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 Post subject: NJ: Go South, Old Man
PostPosted: Tue May 19, 2015 8:02 am 
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Go South, Old Man

Mike Huckabee hasn’t changed, but the primary calendar has. Now he aims to exploit it.
By Tim Alberta


Subtlety has never been Mike Huckabee's strength. The former Arkansas governor, who elbowed his way onto the national political scene in 2008, owes much of his celebrity to curmudgeonly candor. In an age of electoral misdirection, with candidates cagily masking their intentions and hedging bets at every turn, Huckabee is a revelation; the onetime Baptist minister is famously (often infamously) straightforward in what he's saying, why he's saying it, and who he's saying it to.

So when Huckabee in January released his latest book, God, Guns, Grits and Gravy, and then left his lucrative job at FOX News to promote it (and himself), no overthinking was required. Huckabee was not only preparing to launch a second campaign for the presidency, he was reminding Republican voters that he is more than a socially conservative preacher. He is a "proud son of the South" who can "easily relate to folks from the Midwest, Southwest, and most of rural America." Huckabee continued in the book's introduction: "I feel a bit more disconnected from people who have never fired a gun, never fished with a cane pole, never cooked with propane, or never changed a tire."


If Huckabee's first White House run was seen by Republican voters as a sermon to the religious base of the party, his campaign message this time around is an ode to the forgotten citizens of "fly-over country"—areas ignored, he argues, by the coastal media elites and professional political class of Washington. "Like a lot of Americans, I grew up in a small town far removed from the power, the money, and the influence that runs the country," Huckabee said when launching his campaign from his humble hometown of Hope, Arkansas. "But power and money and political influence have left a lot of Americans lagging behind."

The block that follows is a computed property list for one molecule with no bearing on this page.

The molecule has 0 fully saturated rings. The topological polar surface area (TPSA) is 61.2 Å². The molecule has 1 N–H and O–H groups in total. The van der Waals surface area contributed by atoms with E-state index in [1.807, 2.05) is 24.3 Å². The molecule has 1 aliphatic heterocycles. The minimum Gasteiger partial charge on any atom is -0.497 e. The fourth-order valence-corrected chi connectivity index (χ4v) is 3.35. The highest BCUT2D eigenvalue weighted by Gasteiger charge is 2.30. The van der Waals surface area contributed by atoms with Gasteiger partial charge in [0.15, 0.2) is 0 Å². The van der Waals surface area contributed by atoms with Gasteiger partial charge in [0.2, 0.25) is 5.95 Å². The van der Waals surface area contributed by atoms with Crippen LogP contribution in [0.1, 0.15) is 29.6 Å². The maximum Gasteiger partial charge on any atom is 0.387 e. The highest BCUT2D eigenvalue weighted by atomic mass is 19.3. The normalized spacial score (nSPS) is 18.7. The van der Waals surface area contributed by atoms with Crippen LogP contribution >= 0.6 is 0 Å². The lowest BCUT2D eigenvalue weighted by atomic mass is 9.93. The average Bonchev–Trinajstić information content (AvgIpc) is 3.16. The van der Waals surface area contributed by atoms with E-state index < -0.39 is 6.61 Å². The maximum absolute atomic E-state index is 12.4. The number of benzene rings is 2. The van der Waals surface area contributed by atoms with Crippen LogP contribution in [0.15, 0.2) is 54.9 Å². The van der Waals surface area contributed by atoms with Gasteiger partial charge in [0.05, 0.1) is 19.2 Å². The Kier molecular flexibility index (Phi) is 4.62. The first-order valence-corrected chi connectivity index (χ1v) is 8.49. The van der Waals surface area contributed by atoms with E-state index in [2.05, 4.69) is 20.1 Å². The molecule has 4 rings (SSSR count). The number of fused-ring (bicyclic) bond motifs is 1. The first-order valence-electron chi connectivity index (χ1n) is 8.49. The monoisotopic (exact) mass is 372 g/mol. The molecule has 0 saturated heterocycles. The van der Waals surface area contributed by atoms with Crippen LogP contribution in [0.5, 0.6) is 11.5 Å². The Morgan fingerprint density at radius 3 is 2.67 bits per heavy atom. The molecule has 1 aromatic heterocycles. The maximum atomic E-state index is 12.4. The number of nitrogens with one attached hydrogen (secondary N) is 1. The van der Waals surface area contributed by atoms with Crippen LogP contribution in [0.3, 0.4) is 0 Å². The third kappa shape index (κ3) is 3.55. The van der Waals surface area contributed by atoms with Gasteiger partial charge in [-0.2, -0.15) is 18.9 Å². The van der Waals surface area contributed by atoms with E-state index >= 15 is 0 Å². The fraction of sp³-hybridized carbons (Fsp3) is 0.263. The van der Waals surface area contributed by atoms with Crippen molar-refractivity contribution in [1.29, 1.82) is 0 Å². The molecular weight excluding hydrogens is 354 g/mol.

This isn't a re-branding exercise; Huckabee, who first gained national fame for championing the "FairTax," has long wielded a populist message with natural appeal to rural and blue-collar voters. Yet in 2012, it fell by the wayside, partially because Huckabee was pigeonholed as the evangelical champion, but also because Southern states played little role in shaping the outcome of the primary.

This time, Huckabee will return to his roots—an approach deliberately designed to broaden his appeal and, more importantly, take advantage of a restructured Republican primary calendar that places a far greater emphasis on the very states and voters that he has spent his political career serenading. Because for the first time in the modern history of the Republican Party, the path to its presidential nomination takes an early and potentially decisive detour through the South.

As the schedule tentatively stands, following the first four nominating contests in February—Iowa, New Hampshire, South Carolina, and Nevada—the campaign speeds up with a March 1 Super Tuesday dominated by Bible Belt primaries. The calendar will not be finalized until October, but Republican officials expect that at as many as six states—Texas, Georgia, Tennessee, Alabama, Mississippi, and Arkansas—could wind up voting in a bloc. (It has been dubbed the "SEC primary" after the powerhouse football programs in the Southeastern Conference.) Even if Alabama and Mississippi fail to move their primaries up to March 1, they're currently scheduled to vote just one week later, on March 8, along with Oklahoma. Plus, Louisiana is holding its primary March 5, giving the South enormous influence no matter how Super Tuesday shapes up.